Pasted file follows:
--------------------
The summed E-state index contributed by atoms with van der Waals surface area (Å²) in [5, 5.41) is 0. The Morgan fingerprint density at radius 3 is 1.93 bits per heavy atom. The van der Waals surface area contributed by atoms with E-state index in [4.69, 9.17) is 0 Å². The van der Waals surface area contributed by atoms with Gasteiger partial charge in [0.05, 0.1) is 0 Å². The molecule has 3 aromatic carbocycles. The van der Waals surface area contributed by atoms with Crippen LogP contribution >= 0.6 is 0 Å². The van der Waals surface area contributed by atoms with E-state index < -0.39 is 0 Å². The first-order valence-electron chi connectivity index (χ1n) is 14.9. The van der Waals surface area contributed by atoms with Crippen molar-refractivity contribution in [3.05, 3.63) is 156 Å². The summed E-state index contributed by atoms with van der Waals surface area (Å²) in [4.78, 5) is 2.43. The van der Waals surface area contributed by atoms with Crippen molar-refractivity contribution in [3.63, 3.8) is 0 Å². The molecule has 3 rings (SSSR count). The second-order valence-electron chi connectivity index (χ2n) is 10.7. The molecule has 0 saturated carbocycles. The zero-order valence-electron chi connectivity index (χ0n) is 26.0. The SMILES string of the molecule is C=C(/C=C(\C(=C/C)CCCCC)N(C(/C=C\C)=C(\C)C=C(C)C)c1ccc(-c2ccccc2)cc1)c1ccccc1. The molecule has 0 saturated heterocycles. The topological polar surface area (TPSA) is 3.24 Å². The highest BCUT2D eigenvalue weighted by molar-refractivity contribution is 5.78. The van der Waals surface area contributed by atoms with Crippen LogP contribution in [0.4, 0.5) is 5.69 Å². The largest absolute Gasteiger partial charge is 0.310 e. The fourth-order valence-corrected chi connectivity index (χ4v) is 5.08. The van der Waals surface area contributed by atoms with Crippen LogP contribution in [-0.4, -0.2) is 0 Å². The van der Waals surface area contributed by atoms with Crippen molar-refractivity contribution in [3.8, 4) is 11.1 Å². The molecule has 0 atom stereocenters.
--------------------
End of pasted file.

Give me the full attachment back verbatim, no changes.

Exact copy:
The summed E-state index contributed by atoms with van der Waals surface area (Å²) in [5, 5.41) is 0. The Morgan fingerprint density at radius 3 is 1.93 bits per heavy atom. The van der Waals surface area contributed by atoms with E-state index in [4.69, 9.17) is 0 Å². The van der Waals surface area contributed by atoms with Gasteiger partial charge in [0.05, 0.1) is 0 Å². The molecule has 3 aromatic carbocycles. The van der Waals surface area contributed by atoms with Crippen LogP contribution >= 0.6 is 0 Å². The van der Waals surface area contributed by atoms with E-state index < -0.39 is 0 Å². The first-order valence-electron chi connectivity index (χ1n) is 14.9. The van der Waals surface area contributed by atoms with Crippen molar-refractivity contribution in [3.05, 3.63) is 156 Å². The summed E-state index contributed by atoms with van der Waals surface area (Å²) in [4.78, 5) is 2.43. The van der Waals surface area contributed by atoms with Crippen molar-refractivity contribution in [3.63, 3.8) is 0 Å². The molecule has 3 rings (SSSR count). The second-order valence-electron chi connectivity index (χ2n) is 10.7. The molecule has 0 saturated carbocycles. The zero-order valence-electron chi connectivity index (χ0n) is 26.0. The SMILES string of the molecule is C=C(/C=C(\C(=C/C)CCCCC)N(C(/C=C\C)=C(\C)C=C(C)C)c1ccc(-c2ccccc2)cc1)c1ccccc1. The molecule has 0 saturated heterocycles. The topological polar surface area (TPSA) is 3.24 Å². The highest BCUT2D eigenvalue weighted by molar-refractivity contribution is 5.78. The van der Waals surface area contributed by atoms with Crippen LogP contribution in [0.4, 0.5) is 5.69 Å². The largest absolute Gasteiger partial charge is 0.310 e. The fourth-order valence-corrected chi connectivity index (χ4v) is 5.08. The van der Waals surface area contributed by atoms with Crippen LogP contribution in [-0.4, -0.2) is 0 Å². The van der Waals surface area contributed by atoms with Crippen molar-refractivity contribution in [3.8, 4) is 11.1 Å². The molecule has 0 atom stereocenters.